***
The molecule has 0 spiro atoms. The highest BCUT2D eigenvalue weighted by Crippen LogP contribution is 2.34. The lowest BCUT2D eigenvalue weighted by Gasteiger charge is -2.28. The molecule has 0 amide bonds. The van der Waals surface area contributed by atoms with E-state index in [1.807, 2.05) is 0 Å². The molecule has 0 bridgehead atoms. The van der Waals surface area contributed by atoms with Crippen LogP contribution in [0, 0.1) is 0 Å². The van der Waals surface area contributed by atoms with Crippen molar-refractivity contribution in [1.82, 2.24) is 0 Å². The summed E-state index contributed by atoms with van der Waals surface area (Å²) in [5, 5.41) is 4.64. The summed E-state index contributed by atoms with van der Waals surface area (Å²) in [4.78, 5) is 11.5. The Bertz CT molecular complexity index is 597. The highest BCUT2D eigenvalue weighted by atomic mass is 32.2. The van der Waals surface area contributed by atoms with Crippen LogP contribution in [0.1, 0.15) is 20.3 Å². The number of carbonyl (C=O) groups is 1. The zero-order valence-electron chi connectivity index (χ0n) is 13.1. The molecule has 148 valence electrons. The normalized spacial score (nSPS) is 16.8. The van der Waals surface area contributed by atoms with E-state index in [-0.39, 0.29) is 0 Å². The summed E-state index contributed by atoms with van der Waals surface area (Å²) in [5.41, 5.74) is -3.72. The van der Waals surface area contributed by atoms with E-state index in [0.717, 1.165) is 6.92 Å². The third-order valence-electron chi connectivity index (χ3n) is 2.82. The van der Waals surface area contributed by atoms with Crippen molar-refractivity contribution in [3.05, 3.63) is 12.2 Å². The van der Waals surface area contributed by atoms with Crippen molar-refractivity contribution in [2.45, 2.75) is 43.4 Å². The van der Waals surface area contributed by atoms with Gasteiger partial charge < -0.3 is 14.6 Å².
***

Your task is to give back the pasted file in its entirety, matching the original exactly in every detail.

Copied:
The molecule has 0 spiro atoms. The highest BCUT2D eigenvalue weighted by Crippen LogP contribution is 2.34. The lowest BCUT2D eigenvalue weighted by Gasteiger charge is -2.28. The molecule has 0 amide bonds. The van der Waals surface area contributed by atoms with E-state index in [1.807, 2.05) is 0 Å². The molecule has 0 bridgehead atoms. The van der Waals surface area contributed by atoms with Crippen LogP contribution in [0, 0.1) is 0 Å². The van der Waals surface area contributed by atoms with Crippen molar-refractivity contribution in [1.82, 2.24) is 0 Å². The summed E-state index contributed by atoms with van der Waals surface area (Å²) in [5, 5.41) is 4.64. The summed E-state index contributed by atoms with van der Waals surface area (Å²) in [4.78, 5) is 11.5. The Bertz CT molecular complexity index is 597. The highest BCUT2D eigenvalue weighted by atomic mass is 32.2. The van der Waals surface area contributed by atoms with Crippen LogP contribution in [0.1, 0.15) is 20.3 Å². The number of carbonyl (C=O) groups is 1. The zero-order valence-electron chi connectivity index (χ0n) is 13.1. The molecule has 148 valence electrons. The normalized spacial score (nSPS) is 16.8. The van der Waals surface area contributed by atoms with E-state index in [-0.39, 0.29) is 0 Å². The summed E-state index contributed by atoms with van der Waals surface area (Å²) in [5.41, 5.74) is -3.72. The van der Waals surface area contributed by atoms with E-state index in [0.717, 1.165) is 6.92 Å². The third-order valence-electron chi connectivity index (χ3n) is 2.82. The van der Waals surface area contributed by atoms with Crippen molar-refractivity contribution in [3.05, 3.63) is 12.2 Å². The van der Waals surface area contributed by atoms with Crippen molar-refractivity contribution in [2.45, 2.75) is 43.4 Å². The van der Waals surface area contributed by atoms with Gasteiger partial charge < -0.3 is 14.6 Å².